In the first week of September 2018, electric vehicle major Tesla was rocked by a series of unusual events that culminated in a not-so-happy ending for the pioneering carmaker. First, a couple of C-suite executives announced their resignations. Second, a video surfaced online showing CEO Elon Musk smoking marijuana while recording a podcast. Tesla’s stock took a massive beating and plunged over 11% within a week.
Less than two months later, however, a more positive incident went largely unnoticed. The company turned its first profit in two years, riding on the Model 3’s popularity. Tesla made $311 million, more than in any other quarter in the company’s history. In reaction to this news, Tesla’s stock soared over 9% on a single day. The genesis of this second event was Musk’s announcement in April 2018 that he would manufacture Model 3 cars round the clock to meet the company’s production target.
When this proclamation was made, engineers at alternative data company Thasos began to watch. Thasos “circled Tesla’s 370 acres in Fremont, California, on an online map, creating a digital corral to isolate smartphone location signals that emanated from within”. Thasos, which leases databases of trillions of geographic coordinates collected by smartphone apps, set its computers to find the pings created at Tesla’s factory, and shared the data with its hedge-fund clients, showing the overnight shift swelled 30% from June to October.
Thasos utilized a new model—generating data from smartphone location tags—to demonstrate that Tesla was adding more firepower to its workforce with the intent to meet its promised production targets. After scrubbing the data to eliminate personal information, Thasos shared it with hedge funds, helping them in their decision-making process.
The jury is out on whether such data is beneficial to traders, and concerns over privacy violations obviously remain. While regulations will likely catch up, the truth is that we live in a data-rich world, and such experiments will become commonplace. The real question is: How much of the decision-making process in your organization today is influenced by real-time data?
IBM’s report, 10 Key Marketing Trends For 2017, pointed out that over 90% of the data in existence had been created in the past two years. With IoT, 5G and other technological advancements, this growth in data will accelerate. Given this reality, it is increasingly important for executives to be comfortable with data and seek out new sources of information, such as the one provided by Thasos. Here are three levers to lead in the data-driven age:
Develop an insights-driven mindset
In her book Powerful, ex-Netflix executive Patty McCord points out that while the decision to develop the blockbuster House of Cards series was in part informed by data about the show’s star being popular with Netflix’s viewers, it was also dependent on ace director David Fincher’s vision for the show. The head of content at Netflix stresses that insights from data analysis complement his team’s decision making, but certainly don’t dictate it. Put differently, an insights-driven mindset is all about developing a unique point of view by connecting the dots of data, personal experience and intuition, and using each one of those to arrive at an informed decision.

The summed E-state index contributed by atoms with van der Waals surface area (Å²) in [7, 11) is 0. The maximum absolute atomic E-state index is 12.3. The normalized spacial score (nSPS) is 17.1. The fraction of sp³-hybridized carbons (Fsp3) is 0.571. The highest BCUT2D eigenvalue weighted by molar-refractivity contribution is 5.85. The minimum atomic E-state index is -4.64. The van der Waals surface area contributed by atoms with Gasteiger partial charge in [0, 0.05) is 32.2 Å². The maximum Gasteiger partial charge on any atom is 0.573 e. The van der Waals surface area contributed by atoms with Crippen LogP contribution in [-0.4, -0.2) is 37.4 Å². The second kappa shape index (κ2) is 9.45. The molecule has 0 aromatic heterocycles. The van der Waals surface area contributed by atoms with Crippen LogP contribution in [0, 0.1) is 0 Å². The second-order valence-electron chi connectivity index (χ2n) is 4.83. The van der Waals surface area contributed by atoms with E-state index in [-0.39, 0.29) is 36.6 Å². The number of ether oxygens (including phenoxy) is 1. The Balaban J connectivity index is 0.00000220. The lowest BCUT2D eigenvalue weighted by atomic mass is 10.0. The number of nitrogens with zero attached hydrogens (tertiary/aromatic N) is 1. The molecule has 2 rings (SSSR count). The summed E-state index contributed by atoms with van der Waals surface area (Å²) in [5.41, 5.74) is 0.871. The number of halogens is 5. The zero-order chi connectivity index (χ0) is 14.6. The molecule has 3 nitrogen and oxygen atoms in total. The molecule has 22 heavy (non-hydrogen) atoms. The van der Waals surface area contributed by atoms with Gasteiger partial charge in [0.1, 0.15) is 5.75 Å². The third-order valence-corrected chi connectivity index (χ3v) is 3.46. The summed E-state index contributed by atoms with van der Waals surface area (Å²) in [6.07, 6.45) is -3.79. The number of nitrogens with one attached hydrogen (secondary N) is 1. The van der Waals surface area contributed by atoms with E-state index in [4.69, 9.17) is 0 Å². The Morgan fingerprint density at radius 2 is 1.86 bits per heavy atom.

(Re)framing the problem
Asking the right questions and democratizing data can improve efficiency. An example is Unilever’s partnership with Microsoft to enable AI-assisted decision making for its various business functions. In the past, Unilever had IT experts or business analysts comb through data. Now, with the help of Microsoft’s tools, it is able to put data—and Unilever has collected a lot of it over the years—in the hands of employees who need it to make forecasts, efficiently and accurately. This is reframing the problem—it’s not only about looking back and learning from the past, but also using data to proactively learn in the present and to predict the future.
As leaders begin to get comfortable with data, it is essential for them to communicate complex situations in a simplified manner so that others within and outside the organization can comprehend, respond and contribute to the ongoing changes.
Storytelling as a tool allows leaders to do this—analyse, synthesize and communicate data-driven decisions effectively to those around them for the best results.
The data-driven transformation of diverse corporations ranging from FMCG to airlines is already underway. As the world around us reshapes itself into this new reality, how will you adapt and respond?
Rajiv Jayaraman is the founder and CEO of learning and assessments platform KNOLSKAPE, and the author of Clearing the Digital Blur.
Subramanian Kalpathi is senior director at KNOLSKAPE and the author of The Millennials: Exploring the World of the Largest Living Generation.